What you will need:
Large Eucalyptus Leaves
Wire Wreath Base (the larger the better!)
Cattails or Bottlebrush Anthers
Using floral glue or hot glue gun, grab handfuls of the Spanish Moss and attach it to the wire frame with the glue. Bunch it so that it does not stick out of the sides or straggle. Also pad it down (taking out extra if need be) to make it lay flat and not be “bumpy”. Wire it in if need be to make it lay flat. But also make sure it is thick and covers the wire frame completely. I have found that wrapping the bunches of moss and the wire frame over with the floral wire helps to make it even and tight.
Next, sort out the large Eucalyptus Leaves and bunch them together in a group of 4 of 5. Wire them together and then tack them to the wire frame. Tack bunches closely together all around the frame so that it covers the frame. Allow the leaves to point in different directions to give the wreath a full and fluffy look.
Group together the anthers in bunches of 5 and wire together as a group. Tie in two groups of 5 anthers on each side of the wreath, measuring on average 1/4 length from the top and the bottom of the wreath sides. Make them even to the eye. You should have two bunches of anthers on each side. See photo for clarity.
Plug in the large Yarrow heads at the very top and very bottom of the wreath. Make sure they are balanced and then wire them in. Push Lemon leaves in behind the Yarrow all the way around to make them look like Sunflowers. Glue them in with the glue gun or floral glue or use the floral picks.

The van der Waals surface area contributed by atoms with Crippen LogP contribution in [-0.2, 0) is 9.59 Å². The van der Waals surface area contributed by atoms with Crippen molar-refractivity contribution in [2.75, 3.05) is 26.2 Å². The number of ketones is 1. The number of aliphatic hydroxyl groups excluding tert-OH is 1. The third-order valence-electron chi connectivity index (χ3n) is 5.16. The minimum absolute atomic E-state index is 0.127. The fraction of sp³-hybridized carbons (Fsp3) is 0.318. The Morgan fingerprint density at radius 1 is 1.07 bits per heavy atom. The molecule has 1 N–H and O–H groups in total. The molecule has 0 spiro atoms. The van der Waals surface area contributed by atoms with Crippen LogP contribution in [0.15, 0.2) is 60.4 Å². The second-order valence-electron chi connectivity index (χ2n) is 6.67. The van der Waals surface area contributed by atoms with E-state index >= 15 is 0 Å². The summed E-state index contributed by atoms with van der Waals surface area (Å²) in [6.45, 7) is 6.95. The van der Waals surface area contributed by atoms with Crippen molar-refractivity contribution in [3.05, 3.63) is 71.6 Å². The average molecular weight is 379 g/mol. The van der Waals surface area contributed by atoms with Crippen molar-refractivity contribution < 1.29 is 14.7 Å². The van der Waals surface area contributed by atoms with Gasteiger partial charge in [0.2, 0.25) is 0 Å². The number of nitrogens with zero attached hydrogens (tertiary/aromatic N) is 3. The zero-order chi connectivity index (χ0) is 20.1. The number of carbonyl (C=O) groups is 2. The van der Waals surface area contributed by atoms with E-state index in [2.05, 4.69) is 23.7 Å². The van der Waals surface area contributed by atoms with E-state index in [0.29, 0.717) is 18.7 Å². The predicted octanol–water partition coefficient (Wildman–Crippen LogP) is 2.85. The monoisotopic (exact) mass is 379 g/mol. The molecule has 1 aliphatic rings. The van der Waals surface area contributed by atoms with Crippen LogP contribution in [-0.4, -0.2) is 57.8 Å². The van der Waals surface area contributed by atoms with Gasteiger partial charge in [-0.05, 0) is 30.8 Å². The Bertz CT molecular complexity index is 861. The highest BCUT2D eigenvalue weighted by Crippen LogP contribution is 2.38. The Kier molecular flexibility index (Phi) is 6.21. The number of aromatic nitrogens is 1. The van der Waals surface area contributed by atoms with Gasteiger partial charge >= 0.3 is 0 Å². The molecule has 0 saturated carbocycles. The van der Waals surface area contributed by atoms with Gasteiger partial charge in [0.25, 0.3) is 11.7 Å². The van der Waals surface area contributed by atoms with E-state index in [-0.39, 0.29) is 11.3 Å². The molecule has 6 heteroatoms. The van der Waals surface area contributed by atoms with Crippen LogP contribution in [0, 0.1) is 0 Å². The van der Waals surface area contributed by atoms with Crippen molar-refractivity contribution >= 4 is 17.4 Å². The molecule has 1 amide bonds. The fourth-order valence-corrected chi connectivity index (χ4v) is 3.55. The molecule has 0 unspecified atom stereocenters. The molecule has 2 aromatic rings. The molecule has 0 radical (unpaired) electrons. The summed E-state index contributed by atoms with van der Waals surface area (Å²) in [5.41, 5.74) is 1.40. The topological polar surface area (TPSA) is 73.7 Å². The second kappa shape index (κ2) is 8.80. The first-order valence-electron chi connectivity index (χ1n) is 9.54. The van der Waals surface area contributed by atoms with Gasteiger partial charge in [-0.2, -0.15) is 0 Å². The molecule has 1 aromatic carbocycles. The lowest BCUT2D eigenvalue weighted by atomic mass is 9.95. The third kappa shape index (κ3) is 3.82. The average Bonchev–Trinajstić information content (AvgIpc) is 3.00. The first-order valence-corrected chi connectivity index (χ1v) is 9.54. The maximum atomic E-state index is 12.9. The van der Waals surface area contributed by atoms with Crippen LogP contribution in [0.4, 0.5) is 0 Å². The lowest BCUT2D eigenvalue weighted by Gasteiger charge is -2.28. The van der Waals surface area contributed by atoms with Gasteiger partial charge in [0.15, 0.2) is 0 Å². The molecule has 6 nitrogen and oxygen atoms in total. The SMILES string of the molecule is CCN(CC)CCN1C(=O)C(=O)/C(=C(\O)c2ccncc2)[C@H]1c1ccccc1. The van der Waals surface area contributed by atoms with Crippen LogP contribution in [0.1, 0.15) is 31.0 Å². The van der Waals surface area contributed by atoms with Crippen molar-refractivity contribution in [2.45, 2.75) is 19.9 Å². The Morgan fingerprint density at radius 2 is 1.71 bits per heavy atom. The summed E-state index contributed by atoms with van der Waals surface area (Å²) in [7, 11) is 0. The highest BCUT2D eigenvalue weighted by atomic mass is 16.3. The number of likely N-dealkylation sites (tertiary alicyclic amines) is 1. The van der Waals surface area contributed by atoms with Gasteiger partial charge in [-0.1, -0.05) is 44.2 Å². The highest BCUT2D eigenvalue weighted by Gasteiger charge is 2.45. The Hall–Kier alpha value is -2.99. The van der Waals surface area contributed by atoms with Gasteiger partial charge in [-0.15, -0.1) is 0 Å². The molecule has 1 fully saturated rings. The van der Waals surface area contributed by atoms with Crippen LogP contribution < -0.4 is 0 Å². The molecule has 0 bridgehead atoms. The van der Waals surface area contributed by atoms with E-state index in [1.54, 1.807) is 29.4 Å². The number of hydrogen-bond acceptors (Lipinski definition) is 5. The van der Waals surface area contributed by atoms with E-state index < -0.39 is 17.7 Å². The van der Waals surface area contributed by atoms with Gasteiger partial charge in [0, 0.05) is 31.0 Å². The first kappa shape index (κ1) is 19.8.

The finished wreath smells fantastic and looks gorgeous when fresh. It dries gracefully as well, I have one that is several years old that is still hanging. This wreath loses its smell about every 2 years so it’s a good idea to make a new one every so often. Have fun!
If I was going to eliminate only the worst toxic stuff from my world because, let’s say, it was too expensive, complicated or uncomfortable to work my way through ALL of it, then which ones would I choose? How would I know which ones were the worst and how would I find them in that pile of junk I have around me that I’ve become dependent upon and used to? Well, I know that this is a daunting task and it could take a novice years to get up to snuff, as well as taking many months to work the bad stuff out and to find new.
So knowing this and thinking about how people are, I thought it might be a good idea to give a list that people could write down, print out or record for future reference. A simple enough list to be added to the grocery and household shopping lists. So I came up with a “worst chemicals in the world” type of list with the names they go by on the labels you read so that you can snoop them out in your buying expeditions. I also give a short description of what they do and why there are bad for you so that you can understand that this is important. So get your pen, open your text document or start the voice recorder. Here they are: